Birds of a Feather Prefer to Breed Together

CBC News (Toronto), October 5, 2007

The pied flycatcher and the collared flycatcher look similar, share the same territory, and have a common ancestry. Until recently, researchers didn’t know why they rarely breed together.

Researchers at Uppsala University in Sweden have found a reinforcement gene in flycatcher populations, located in Sweden and the Czech Republic, which causes females to prefer to mate with their father’s species.

Male collared flycatcher. (Johan Traff)Male collared flycatcher. (Johan Traff)

Their study was published in Friday’s online edition of Science.

“We found that females in the hybrid zone develop a sexual preference for males belonging to their own species and that this preference is determined by genes located on the sex chromosome,” said lead researcher Anna Qvarnstrom in a press release.

The Z chromosome, inherited from males, carries a number of genes that discourage interspecies breeding, one of which causes females to prefer their genetic father’s species. Previously, researchers thought species preference was learned through exposure to their father.

The finding is significant for evolutionary research. It suggests that environmental isolation can trigger a genetically dictated reproductive preference. That means once a new species is formed, it’s unlikely to re-merge with an ancestrally related species.

In the flycatcher’s case, two populations were separated by glaciers during the last ice age. Over thousands of generations the populations diverged genetically, evolving into two new species. According to the report, when the glaciers receded and the two populations were reunited, their territories expanded and overlapped, but the new species rarely breed together.

Despite the genetic discouragement, about one out of 50 birds mate cross-species. The resulting hybrids are sterile, but form mating pairs anyway. The preference of hybrid females is important to the study.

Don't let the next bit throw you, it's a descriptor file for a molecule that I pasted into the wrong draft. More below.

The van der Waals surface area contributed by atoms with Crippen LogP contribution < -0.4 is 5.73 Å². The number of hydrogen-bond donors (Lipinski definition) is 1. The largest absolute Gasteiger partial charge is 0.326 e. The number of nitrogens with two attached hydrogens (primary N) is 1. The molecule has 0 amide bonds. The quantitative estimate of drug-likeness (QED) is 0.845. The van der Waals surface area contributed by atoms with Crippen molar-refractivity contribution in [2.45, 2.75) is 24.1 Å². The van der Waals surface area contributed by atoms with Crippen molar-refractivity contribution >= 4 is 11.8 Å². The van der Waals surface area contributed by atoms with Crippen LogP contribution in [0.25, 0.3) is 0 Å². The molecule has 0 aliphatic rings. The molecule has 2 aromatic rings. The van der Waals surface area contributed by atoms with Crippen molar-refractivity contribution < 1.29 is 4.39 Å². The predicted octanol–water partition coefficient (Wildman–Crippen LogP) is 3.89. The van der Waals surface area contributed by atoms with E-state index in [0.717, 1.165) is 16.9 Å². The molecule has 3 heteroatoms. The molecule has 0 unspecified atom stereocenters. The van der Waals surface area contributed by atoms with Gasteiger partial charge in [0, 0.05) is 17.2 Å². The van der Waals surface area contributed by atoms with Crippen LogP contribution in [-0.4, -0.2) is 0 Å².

Researchers observed that hybrid females preferred to breed with males of the same species as their father. The same preference is found in purebred females. Hybrid and purebred males weren’t as choosy, showing no species preference.

Previously, geneticists thought female birds developed species preference from social exposure to their father. To test this, researchers placed female hybrids in nests fathered by the opposite species. Despite the interaction with the foster father from a different species, the hybrid females still showed preference for their genetic father’s species.

In mammals, including humans, males inherit different chromosomes from the XY pair from their father and mother, with the father passing on the Y chromosome and the mother passing on the X chromosome. Females, on the other hand, receive an X chromosome from both parents.

In birds, it’s reversed: it’s the females that inherit a different chromosome from each parent. Males pass the Z chromosome, females the W chromosome. The result is male birds contain a ZZ chromosome pair, females a ZW chromosome pair.

The Z chromosome also contains genes that determine male plumage patterns, important for mating selection, as well as genes that cause hybrid offspring to generally be unhealthy. In addition to the reinforcement gene, these traits further discourage cross-species breeding.

FLycatcher

Male collared flycatcher (Johan Traff).

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